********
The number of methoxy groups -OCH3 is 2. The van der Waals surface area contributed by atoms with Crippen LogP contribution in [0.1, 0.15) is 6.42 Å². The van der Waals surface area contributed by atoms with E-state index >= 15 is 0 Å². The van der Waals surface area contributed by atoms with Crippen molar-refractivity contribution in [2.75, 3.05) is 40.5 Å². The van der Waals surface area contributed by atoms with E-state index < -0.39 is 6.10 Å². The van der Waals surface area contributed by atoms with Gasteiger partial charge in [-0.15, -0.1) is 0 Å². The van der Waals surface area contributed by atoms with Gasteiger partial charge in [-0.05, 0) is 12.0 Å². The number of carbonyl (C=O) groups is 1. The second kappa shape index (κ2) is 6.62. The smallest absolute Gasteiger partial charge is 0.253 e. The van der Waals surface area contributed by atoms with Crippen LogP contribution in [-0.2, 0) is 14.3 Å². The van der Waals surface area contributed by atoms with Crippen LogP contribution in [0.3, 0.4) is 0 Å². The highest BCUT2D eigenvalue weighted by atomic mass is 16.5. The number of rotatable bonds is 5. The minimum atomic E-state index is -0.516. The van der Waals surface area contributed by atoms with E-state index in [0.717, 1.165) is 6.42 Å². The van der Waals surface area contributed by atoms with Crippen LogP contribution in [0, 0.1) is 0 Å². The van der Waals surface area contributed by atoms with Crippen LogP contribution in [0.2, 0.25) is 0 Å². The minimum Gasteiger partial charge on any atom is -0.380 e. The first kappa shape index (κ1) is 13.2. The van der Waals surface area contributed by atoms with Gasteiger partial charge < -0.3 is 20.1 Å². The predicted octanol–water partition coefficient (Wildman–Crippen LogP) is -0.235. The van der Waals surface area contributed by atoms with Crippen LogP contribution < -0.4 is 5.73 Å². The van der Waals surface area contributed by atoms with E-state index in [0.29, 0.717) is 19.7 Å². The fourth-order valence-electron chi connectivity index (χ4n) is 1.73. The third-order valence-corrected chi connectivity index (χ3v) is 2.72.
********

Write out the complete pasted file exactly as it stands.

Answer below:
The number of methoxy groups -OCH3 is 2. The van der Waals surface area contributed by atoms with Crippen LogP contribution in [0.1, 0.15) is 6.42 Å². The van der Waals surface area contributed by atoms with E-state index >= 15 is 0 Å². The van der Waals surface area contributed by atoms with Crippen molar-refractivity contribution in [2.75, 3.05) is 40.5 Å². The van der Waals surface area contributed by atoms with E-state index < -0.39 is 6.10 Å². The van der Waals surface area contributed by atoms with Gasteiger partial charge in [-0.15, -0.1) is 0 Å². The van der Waals surface area contributed by atoms with Gasteiger partial charge in [-0.05, 0) is 12.0 Å². The number of carbonyl (C=O) groups is 1. The second kappa shape index (κ2) is 6.62. The smallest absolute Gasteiger partial charge is 0.253 e. The van der Waals surface area contributed by atoms with Crippen LogP contribution in [-0.2, 0) is 14.3 Å². The van der Waals surface area contributed by atoms with Crippen LogP contribution in [0.3, 0.4) is 0 Å². The highest BCUT2D eigenvalue weighted by atomic mass is 16.5. The number of rotatable bonds is 5. The minimum atomic E-state index is -0.516. The van der Waals surface area contributed by atoms with E-state index in [0.717, 1.165) is 6.42 Å². The van der Waals surface area contributed by atoms with Crippen LogP contribution in [0, 0.1) is 0 Å². The van der Waals surface area contributed by atoms with Crippen LogP contribution in [0.2, 0.25) is 0 Å². The minimum Gasteiger partial charge on any atom is -0.380 e. The first kappa shape index (κ1) is 13.2. The van der Waals surface area contributed by atoms with Gasteiger partial charge < -0.3 is 20.1 Å². The predicted octanol–water partition coefficient (Wildman–Crippen LogP) is -0.235. The van der Waals surface area contributed by atoms with Crippen LogP contribution < -0.4 is 5.73 Å². The van der Waals surface area contributed by atoms with E-state index in [0.29, 0.717) is 19.7 Å². The fourth-order valence-electron chi connectivity index (χ4n) is 1.73. The third-order valence-corrected chi connectivity index (χ3v) is 2.72.